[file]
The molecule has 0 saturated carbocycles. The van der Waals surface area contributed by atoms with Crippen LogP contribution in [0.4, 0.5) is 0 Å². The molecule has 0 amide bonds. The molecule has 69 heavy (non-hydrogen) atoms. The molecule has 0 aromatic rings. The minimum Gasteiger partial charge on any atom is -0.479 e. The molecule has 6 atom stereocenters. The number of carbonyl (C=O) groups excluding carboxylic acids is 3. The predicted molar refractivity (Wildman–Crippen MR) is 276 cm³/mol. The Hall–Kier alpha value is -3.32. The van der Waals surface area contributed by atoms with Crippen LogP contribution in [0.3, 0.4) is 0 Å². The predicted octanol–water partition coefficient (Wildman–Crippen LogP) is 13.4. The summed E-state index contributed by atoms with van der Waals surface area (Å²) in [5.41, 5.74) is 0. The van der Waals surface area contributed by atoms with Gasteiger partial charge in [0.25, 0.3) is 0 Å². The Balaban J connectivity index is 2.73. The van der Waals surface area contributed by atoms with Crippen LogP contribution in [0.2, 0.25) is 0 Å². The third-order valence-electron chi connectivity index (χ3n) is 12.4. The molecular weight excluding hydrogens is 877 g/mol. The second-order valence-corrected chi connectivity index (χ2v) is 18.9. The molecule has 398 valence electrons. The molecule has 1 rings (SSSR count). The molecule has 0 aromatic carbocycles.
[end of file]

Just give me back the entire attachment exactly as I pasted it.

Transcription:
The molecule has 0 saturated carbocycles. The van der Waals surface area contributed by atoms with Crippen LogP contribution in [0.4, 0.5) is 0 Å². The molecule has 0 amide bonds. The molecule has 69 heavy (non-hydrogen) atoms. The molecule has 0 aromatic rings. The minimum Gasteiger partial charge on any atom is -0.479 e. The molecule has 6 atom stereocenters. The number of carbonyl (C=O) groups excluding carboxylic acids is 3. The predicted molar refractivity (Wildman–Crippen MR) is 276 cm³/mol. The Hall–Kier alpha value is -3.32. The van der Waals surface area contributed by atoms with Crippen LogP contribution in [0.3, 0.4) is 0 Å². The predicted octanol–water partition coefficient (Wildman–Crippen LogP) is 13.4. The summed E-state index contributed by atoms with van der Waals surface area (Å²) in [5.41, 5.74) is 0. The van der Waals surface area contributed by atoms with Gasteiger partial charge in [0.25, 0.3) is 0 Å². The Balaban J connectivity index is 2.73. The van der Waals surface area contributed by atoms with Crippen LogP contribution in [0.2, 0.25) is 0 Å². The third-order valence-electron chi connectivity index (χ3n) is 12.4. The molecular weight excluding hydrogens is 877 g/mol. The second-order valence-corrected chi connectivity index (χ2v) is 18.9. The molecule has 398 valence electrons. The molecule has 1 rings (SSSR count). The molecule has 0 aromatic carbocycles.